aLEXANDRE j.s. mORIN
Professor Alexandre J. S. Morin received his PhD in psychology at the University of Montreal, Canada. He has authored or co-authored close to 200 journal articles (many of which are in top-tier journals), edited two books focused on youth with Intellectual Disabilities, and published many book chapters with reputable publishers. His research has attracted multiple external grants in Canada (e.g., Social Sciences and Humanities Research Council of Canada, Fond Québécois de Recherche sur la Société et la Culture) and Australia (Australian Research Council). Illustrative of the recognition received for his research contributions, he was recently identified as the 12th most productive researcher internationally in the field of educational psychology (Greenbaum et al., 2016, Educational Psychology Review, 28, 2, 215-223) . He he has acted as reviewer for international and local conferences, doctoral and post-doctoral scholarships, grant applications for the Fond Québécois de Recherche sur la Société et la Culture, additional Canadian, Italian and Belgian grants applications, and for close to 200 manuscripts submitted in close to 40 peer-reviewed journals. He has been repeatedly invited for short and long stays to present his research to research groups located in Canada, Australia, UK, Italy, Germany, and France.
Alex defines himself as a lifespan developmental psychologist, with broad research interests anchored in the exploration of the social determinants of psychological well-being and psychopathologies at various life stages and various settings, such as schools and organisations, with a more specific focus on self-concept development in adolescence and workplace commitment among working adults. He is currently involved in the development of a more comprehensive research program centered on his self-equilibrium and self-complexity hypotheses.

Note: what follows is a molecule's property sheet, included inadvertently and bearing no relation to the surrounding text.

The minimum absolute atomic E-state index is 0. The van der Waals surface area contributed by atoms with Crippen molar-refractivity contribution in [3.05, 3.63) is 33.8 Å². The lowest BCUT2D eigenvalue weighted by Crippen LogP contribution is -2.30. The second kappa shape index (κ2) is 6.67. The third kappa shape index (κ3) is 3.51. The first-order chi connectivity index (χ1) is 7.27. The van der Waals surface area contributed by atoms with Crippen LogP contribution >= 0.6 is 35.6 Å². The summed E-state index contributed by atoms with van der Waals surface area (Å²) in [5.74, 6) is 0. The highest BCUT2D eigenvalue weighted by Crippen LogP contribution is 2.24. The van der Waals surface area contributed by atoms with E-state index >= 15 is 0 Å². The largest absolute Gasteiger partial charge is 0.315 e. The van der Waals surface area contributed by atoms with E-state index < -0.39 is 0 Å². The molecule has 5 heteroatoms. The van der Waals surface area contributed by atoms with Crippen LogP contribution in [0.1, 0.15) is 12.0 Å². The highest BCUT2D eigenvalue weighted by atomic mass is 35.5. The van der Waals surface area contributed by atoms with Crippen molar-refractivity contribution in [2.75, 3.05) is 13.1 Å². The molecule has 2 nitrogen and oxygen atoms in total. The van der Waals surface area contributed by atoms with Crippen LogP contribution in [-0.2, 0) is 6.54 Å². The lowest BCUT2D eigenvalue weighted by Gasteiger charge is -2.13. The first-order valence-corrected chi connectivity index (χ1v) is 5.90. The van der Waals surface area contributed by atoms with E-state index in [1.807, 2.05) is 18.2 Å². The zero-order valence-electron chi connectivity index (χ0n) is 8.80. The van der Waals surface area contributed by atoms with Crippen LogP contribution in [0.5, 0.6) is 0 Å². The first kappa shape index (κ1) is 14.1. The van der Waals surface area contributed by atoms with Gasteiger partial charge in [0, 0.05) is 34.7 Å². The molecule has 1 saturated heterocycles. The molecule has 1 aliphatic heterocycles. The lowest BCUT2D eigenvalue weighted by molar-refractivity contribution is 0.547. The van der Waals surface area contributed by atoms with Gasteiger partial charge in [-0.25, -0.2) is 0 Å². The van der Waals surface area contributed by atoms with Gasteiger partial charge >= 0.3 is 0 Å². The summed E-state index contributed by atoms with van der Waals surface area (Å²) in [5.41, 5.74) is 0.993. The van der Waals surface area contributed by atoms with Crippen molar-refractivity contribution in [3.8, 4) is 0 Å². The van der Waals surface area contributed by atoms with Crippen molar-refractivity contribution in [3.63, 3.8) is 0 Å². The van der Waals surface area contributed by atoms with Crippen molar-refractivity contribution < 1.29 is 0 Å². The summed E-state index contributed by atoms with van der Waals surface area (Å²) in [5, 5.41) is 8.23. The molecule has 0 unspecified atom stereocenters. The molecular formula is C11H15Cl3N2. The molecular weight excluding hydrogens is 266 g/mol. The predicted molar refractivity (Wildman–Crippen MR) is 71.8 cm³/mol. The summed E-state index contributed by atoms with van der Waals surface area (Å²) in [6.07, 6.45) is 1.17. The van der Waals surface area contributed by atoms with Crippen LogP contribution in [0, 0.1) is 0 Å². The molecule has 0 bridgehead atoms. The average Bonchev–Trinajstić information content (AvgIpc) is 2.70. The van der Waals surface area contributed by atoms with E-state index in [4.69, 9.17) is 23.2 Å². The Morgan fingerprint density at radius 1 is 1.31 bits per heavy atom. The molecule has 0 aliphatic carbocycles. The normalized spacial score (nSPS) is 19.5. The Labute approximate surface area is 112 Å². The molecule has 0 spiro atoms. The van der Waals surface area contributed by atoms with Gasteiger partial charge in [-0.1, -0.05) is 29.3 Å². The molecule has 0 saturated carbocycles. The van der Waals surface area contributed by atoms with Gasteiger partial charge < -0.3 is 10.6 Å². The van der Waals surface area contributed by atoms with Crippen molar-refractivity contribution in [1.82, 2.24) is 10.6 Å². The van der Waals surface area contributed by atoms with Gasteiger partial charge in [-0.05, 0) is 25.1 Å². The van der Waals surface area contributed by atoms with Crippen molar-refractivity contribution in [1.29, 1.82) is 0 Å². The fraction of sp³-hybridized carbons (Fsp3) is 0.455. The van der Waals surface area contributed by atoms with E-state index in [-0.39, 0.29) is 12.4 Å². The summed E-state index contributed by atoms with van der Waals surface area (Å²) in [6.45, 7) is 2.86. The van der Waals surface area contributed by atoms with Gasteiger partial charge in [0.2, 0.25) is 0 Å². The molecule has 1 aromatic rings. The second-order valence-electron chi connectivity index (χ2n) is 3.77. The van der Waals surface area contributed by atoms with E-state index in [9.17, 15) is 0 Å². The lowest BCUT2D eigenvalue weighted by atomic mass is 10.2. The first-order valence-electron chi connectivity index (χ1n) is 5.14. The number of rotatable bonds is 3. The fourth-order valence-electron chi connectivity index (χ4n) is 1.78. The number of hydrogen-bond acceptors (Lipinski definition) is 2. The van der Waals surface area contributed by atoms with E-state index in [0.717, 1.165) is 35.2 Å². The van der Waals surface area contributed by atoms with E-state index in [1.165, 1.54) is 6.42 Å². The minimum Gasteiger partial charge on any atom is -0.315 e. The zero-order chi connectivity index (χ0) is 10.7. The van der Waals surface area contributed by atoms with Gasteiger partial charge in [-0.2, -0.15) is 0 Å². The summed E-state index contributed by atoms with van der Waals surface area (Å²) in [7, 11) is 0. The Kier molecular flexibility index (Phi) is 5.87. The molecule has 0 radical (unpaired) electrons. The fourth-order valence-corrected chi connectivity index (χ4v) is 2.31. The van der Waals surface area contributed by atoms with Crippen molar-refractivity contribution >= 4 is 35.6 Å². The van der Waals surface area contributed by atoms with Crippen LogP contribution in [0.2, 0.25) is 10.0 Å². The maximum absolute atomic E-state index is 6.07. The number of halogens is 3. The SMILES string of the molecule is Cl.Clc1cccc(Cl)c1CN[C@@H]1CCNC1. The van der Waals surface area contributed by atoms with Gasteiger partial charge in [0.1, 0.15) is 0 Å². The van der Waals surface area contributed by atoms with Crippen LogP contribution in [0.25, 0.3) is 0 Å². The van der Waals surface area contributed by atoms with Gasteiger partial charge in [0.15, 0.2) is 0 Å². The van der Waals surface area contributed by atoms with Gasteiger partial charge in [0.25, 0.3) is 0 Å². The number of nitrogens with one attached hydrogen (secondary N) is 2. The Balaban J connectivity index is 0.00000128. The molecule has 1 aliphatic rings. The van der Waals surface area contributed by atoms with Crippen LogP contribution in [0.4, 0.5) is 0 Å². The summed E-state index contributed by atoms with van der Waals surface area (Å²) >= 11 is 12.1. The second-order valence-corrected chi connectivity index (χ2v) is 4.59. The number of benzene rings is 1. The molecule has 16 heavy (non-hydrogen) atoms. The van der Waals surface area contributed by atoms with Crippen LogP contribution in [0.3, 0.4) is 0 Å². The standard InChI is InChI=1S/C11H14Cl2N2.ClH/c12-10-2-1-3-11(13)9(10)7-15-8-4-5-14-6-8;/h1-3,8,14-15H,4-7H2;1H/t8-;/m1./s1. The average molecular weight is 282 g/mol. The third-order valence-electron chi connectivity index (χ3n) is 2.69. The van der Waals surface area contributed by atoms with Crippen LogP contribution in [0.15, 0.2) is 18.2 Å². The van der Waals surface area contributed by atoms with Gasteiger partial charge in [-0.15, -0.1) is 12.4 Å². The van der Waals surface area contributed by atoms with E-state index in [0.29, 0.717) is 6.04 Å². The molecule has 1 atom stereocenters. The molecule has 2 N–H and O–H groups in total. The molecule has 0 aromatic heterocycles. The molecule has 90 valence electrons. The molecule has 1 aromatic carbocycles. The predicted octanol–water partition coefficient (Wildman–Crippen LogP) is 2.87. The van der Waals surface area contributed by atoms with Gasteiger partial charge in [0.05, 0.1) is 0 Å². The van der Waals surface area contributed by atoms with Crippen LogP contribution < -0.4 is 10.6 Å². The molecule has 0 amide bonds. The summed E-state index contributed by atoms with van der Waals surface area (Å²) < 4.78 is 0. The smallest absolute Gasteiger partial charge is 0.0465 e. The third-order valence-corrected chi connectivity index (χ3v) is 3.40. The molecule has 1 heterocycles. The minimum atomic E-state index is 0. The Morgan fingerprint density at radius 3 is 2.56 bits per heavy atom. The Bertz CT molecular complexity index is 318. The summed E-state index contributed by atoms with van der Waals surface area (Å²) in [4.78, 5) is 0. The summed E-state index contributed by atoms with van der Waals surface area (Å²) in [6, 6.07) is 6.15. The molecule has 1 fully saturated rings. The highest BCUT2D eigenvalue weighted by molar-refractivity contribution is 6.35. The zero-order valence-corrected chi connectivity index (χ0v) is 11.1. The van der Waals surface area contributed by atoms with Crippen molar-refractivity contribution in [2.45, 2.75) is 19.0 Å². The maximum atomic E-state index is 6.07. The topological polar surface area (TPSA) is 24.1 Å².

Most of his research activities are anchored in a substantive-methodological synergy framework, and thus represent joint ventures in which new methodological developments are applied to substantively important issues. Within this research framework, Alex seeks ways to promote secondary data analyses of the multiple rich databases available in the world, in order to maximize the return on investment of these impressive databases.
Substantive-Methodological Synergy Research Laboratory
Department of Psychology, Concordia University
7141 Sherbrooke W, Montreal, QC, Canada, H3B 1R6
Phone: (+1) 514-848-2424 ext. 3533